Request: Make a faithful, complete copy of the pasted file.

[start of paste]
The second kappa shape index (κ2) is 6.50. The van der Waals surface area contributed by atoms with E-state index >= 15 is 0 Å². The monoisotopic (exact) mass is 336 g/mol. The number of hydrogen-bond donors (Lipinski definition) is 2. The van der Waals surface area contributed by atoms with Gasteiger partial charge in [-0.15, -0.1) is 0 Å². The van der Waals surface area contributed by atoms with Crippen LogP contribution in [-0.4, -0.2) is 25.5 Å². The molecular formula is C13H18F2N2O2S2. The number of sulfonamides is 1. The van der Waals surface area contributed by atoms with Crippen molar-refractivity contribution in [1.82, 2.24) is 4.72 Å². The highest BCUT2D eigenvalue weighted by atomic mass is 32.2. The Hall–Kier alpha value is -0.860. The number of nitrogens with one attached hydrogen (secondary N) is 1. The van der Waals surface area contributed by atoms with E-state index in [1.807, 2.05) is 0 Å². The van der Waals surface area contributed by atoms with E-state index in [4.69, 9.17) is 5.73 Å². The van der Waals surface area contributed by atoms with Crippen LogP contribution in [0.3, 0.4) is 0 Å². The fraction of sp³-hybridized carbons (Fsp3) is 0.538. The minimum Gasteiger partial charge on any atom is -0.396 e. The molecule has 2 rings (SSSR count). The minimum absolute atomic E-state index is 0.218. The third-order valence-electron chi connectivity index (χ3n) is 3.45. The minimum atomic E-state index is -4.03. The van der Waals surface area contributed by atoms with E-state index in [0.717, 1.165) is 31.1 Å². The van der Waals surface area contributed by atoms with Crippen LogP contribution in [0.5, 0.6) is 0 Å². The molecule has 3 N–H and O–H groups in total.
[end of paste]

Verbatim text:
The second kappa shape index (κ2) is 6.50. The van der Waals surface area contributed by atoms with E-state index >= 15 is 0 Å². The monoisotopic (exact) mass is 336 g/mol. The number of hydrogen-bond donors (Lipinski definition) is 2. The van der Waals surface area contributed by atoms with Gasteiger partial charge in [-0.15, -0.1) is 0 Å². The van der Waals surface area contributed by atoms with Crippen LogP contribution in [-0.4, -0.2) is 25.5 Å². The molecular formula is C13H18F2N2O2S2. The number of sulfonamides is 1. The van der Waals surface area contributed by atoms with Crippen molar-refractivity contribution in [1.82, 2.24) is 4.72 Å². The highest BCUT2D eigenvalue weighted by atomic mass is 32.2. The Hall–Kier alpha value is -0.860. The number of nitrogens with one attached hydrogen (secondary N) is 1. The van der Waals surface area contributed by atoms with E-state index in [1.807, 2.05) is 0 Å². The van der Waals surface area contributed by atoms with E-state index in [4.69, 9.17) is 5.73 Å². The van der Waals surface area contributed by atoms with Crippen LogP contribution in [0.3, 0.4) is 0 Å². The fraction of sp³-hybridized carbons (Fsp3) is 0.538. The minimum Gasteiger partial charge on any atom is -0.396 e. The molecule has 2 rings (SSSR count). The minimum absolute atomic E-state index is 0.218. The third-order valence-electron chi connectivity index (χ3n) is 3.45. The minimum atomic E-state index is -4.03. The van der Waals surface area contributed by atoms with E-state index in [0.717, 1.165) is 31.1 Å². The van der Waals surface area contributed by atoms with Crippen LogP contribution in [0.5, 0.6) is 0 Å². The molecule has 3 N–H and O–H groups in total.